Instead they scurried for a nearby exit and beat a hasty retreat down the fire stairs.

An earlier effort to ease their difficulties failed when a hotel manager unsuccessfully tried to convince the waiting journalists to leave the premises.

He relented after the assembled media unanimously rejected his request.

The Canadian Press, the CBC, Maclean's, the Globe and Mail and the Halifax Chronicle Herald were among those who were not invited to the party's briefing at a downtown hotel.

Yeah, "horribly awry", as The Globe and Mail describes what it charitably refers to as a "plan", pretty much sums up the day:

On Saturday night, Mr. Sparrow called a number of reporters to ask them to come to meetings that had been scheduled for yesterday at the Lord Elgin Hotel in downtown Ottawa saying it “would be worth their while.â€

But media outlets who were not among those invited got wind of the meetings yesterday morning and began to ask what was going on.

When one reporter asked in an e-mail about the news conference, Mr. Sparrow replied: “No conference, not sure where you got that from.â€

The reporter then flipped Mr. Sparrow back an e-mail in which he had told another reporter who was on the list that the briefing would be at “4:30 Lord Elgin, Boardroom 800. Embargo until 7:30 pm Sunday night.â€

To which Mr. Sparrow replied: “I meet with journalists privately all the time.â€

Shortly thereafter, the Liberals found out about the briefings and advised all of the Ottawa press gallery, some of whom were quite miffed to find they had been excluded. When they threatened to show up at the Lord Elgin, despite the lack of an invitation, the meeting was secretly moved to the Sheraton.

The first briefing for select television outlets took place but, by that time, the excluded reporters found out the new location and began to stake out the hotel.

That led the Conservatives to cancel all subsequent briefings, including the one they had planned with The Globe. And Mr. Sparrow, Mr. Finley and Mr. Lepsoe fled from the Sheraton down a back set of stairs.


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When in doubt, blame somebody

May 06, 2008 04:30 AM
James Travers
Toronto Star

OTTAWA — Poor old Gordon O'Connor just can't seem to share the same song sheet with other Conservatives. He was so far out of tune with Rick Hillier that Stephen Harper tap danced the then defence minister out of the spotlight. Now O'Connor is at it again.

Few Ottawa jobs demand less than holding open the gaping tax bag. Yet in compensating for another service delivery snafu the revenue minister twice got it wrong.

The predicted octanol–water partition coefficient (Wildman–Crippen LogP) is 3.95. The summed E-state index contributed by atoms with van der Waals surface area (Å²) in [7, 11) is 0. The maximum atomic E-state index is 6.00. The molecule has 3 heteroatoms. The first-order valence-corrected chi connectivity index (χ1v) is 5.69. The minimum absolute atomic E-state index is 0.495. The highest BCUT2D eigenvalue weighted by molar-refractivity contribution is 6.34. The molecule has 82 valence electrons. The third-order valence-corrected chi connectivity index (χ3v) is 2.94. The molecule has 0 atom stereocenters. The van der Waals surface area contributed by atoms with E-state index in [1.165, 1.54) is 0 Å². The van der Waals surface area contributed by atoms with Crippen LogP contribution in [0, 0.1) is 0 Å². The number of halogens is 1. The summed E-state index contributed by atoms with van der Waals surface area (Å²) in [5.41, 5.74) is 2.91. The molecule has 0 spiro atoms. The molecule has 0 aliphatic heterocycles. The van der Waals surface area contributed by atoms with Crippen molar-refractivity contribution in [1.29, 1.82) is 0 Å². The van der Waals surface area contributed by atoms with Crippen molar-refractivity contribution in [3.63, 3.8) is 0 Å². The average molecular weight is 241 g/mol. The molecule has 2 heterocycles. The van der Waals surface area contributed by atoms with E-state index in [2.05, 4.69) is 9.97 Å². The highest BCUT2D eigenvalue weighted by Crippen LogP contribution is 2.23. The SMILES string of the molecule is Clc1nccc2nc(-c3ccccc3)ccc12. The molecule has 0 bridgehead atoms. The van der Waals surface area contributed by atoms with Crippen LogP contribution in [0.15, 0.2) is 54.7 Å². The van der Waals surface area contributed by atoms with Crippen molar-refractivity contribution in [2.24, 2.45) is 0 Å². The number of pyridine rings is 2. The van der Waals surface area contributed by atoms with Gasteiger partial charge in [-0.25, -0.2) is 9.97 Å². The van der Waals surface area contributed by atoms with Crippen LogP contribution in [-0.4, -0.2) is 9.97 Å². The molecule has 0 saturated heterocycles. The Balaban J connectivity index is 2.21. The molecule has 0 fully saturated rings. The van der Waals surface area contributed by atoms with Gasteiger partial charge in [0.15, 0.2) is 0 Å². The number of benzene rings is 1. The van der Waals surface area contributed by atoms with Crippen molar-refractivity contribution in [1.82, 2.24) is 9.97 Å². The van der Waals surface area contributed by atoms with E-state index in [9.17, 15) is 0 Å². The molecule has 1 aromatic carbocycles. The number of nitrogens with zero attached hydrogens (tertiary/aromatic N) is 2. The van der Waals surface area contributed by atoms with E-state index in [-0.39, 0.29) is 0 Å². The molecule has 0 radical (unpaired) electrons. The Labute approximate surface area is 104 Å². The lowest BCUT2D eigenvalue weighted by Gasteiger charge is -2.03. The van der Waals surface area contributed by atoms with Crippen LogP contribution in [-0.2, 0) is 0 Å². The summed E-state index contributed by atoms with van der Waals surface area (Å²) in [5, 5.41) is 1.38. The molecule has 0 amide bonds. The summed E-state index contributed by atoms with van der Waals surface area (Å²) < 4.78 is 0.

First he missed a wonderful opportunity. Anyone paying attention to the master communications plan would have followed the bouncing ball to blame the capital's closest Liberal bureaucrat for sabotaging Internet filing. After all, it's self-evident in a twitchy town constantly glancing over its suspicious shoulder that National Revenue is every bit as bent on embarrassing Conservatives as Elections Canada, judges, senators, the media or nuclear safety sentry Linda Keen.

O'Connor was off-key again in fingering lazy taxpayers while grudgingly extending the filing – but not the payment – deadline until midnight tonight. Imagine how long the corner coffee shop would last if it scolded sleepyheads to roll out of bed earlier to get a doughnut.

That who-cares, monopolistic indifference is half the double whammy wrecking Ottawa's relations with those it serves. The other is the twisted logic that puts government at war with itself.

Distrust is a constant when a party long in opposition comes to power. But Conservatives are turning a common reflex into the steady erosion of the few pillars still supporting trust in public institutions.

That's rarely been more obvious than in the no-prisoners decision to shield the party's in-and-out campaign financing scheme by questioning Elections Canada's independence. Even though the plan flunks the sniff test, Conservatives have every right to challenge the specific ruling. They are dead wrong to suggest overarching partisan motive.

Institutions, as Conservative guru Tom Flanagan argues in his party's defence, are imperfect. It's just that they are not selectively imperfect. Yes, civil servants, the courts, those charged with government oversight and the media all make mistakes. But it's damaging as well as delusional to conclude they are willing components in a co-ordinated, centre-left conspiracy.

Still, the tune plays well with core Conservatives comfortable in their suspension of disbelief. They are convinced mandarins more convincingly accused of being too compliant to all political masters would much rather serve Liberals. That judges who put highest value on their legal reputations willingly sacrifice their independence to please the appointing Prime Minister. That independent watchdogs are happiest when biting the hand that feeds them bark loudest at these ruling strangers. And that a national press gallery that exposed Liberal scandals, branded Paul Martin as Mr. Dithers and are now making Stéphane Dion's life miserable are party hacks who can't wait to see Conservative backs.

Apart from being palpable nonsense, all that paranoia misses the point. Imperfect though they are, those are the safeguards, the checks and balances in a system that between elections limit the remarkable power of prime ministers.

If these former reformers are serious about real reform they have two obvious places to start. Rather than blame the consumer, they could try harder to improve the experience when citizens and government intersect.

And they could support instead of undermine the few institutions able to repair the broken Conservative election promise to be accountable.

James Travers' national affairs column appears Tuesday, Thursday and Saturday.